To use electronic health record data from the first 2 hours of care to derive and validate a model to predict hypotensive septic shock in children with infection.
Derivation-validation study using an existing registry.
Six emergency care sites within a regional pediatric healthcare system. Three datasets of unique visits were designated:
- 1) training set (five sites, April 1, 2013, to December 31, 2016),
- 2) temporal test set (five sites, January 1, 2017, to June 30, 2018), and
- 3) geographic test set (sixth site, April 1, 2013, to June 30, 2018).
1) training set (five sites, April 1, 2013, to December 31, 2016),2) temporal test set (five sites, January 1, 2017, to June 30, 2018), and3) geographic test set (sixth site, April 1, 2013, to June 30, 2018).
Patients in whom clinicians were concerned about serious infection from 60 days to 18 years were included; those with septic shock in the first 2 hours were excluded. There were 2,318 included visits; 197 developed septic shock (8.5%).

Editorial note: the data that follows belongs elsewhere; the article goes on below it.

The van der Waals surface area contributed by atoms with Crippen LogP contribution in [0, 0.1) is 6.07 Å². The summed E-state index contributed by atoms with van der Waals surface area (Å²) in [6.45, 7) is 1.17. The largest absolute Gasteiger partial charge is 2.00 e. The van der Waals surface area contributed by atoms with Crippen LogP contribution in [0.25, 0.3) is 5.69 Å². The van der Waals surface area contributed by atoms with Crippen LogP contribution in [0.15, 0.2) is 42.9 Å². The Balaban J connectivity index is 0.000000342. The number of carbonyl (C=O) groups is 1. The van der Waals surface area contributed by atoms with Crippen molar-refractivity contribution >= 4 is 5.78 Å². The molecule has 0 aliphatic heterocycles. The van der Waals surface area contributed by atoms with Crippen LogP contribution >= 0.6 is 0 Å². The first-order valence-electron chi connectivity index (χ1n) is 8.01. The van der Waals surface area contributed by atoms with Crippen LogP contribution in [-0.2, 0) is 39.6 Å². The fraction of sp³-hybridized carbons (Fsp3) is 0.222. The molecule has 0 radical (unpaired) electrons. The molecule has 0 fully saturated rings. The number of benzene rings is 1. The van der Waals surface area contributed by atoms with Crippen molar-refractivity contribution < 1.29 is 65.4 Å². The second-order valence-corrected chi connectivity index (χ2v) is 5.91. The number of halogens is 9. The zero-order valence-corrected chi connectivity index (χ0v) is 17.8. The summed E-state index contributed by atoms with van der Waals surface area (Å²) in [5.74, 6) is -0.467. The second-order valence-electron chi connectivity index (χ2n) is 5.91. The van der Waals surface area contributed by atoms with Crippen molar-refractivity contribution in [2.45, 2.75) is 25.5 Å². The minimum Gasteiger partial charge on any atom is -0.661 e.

Lasso with 10-fold cross-validation was used for variable selection; logistic regression was then used to construct a model from those variables in the training set. Variables were derived from electronic health record data known in the first 2 hours, including vital signs, medical history, demographics, and laboratory information. Test characteristics at two thresholds were evaluated: 1) optimizing sensitivity and specificity and 2) set to 90% sensitivity.
Measurements and Main Results:
Septic shock was defined as systolic hypotension and vasoactive use or greater than or equal to 30 mL/kg isotonic crystalloid administration in the first 24 hours. A model was created using 20 predictors, with an area under the receiver operating curve in the training set of 0.85 (0.82–0.88); 0.83 (0.78–0.89) in the temporal test set and 0.83 (0.60–1.00) in the geographic test set. Sensitivity and specificity varied based on cutpoint; when sensitivity in the training set was set to 90% (83–94%), specificity was 62% (60–65%).
This model predicted risk of septic shock in children with suspected infection 2 hours after arrival, a critical timepoint for emergent treatment and transfer decisions. Varied cutpoints could be used to customize sensitivity to clinical context.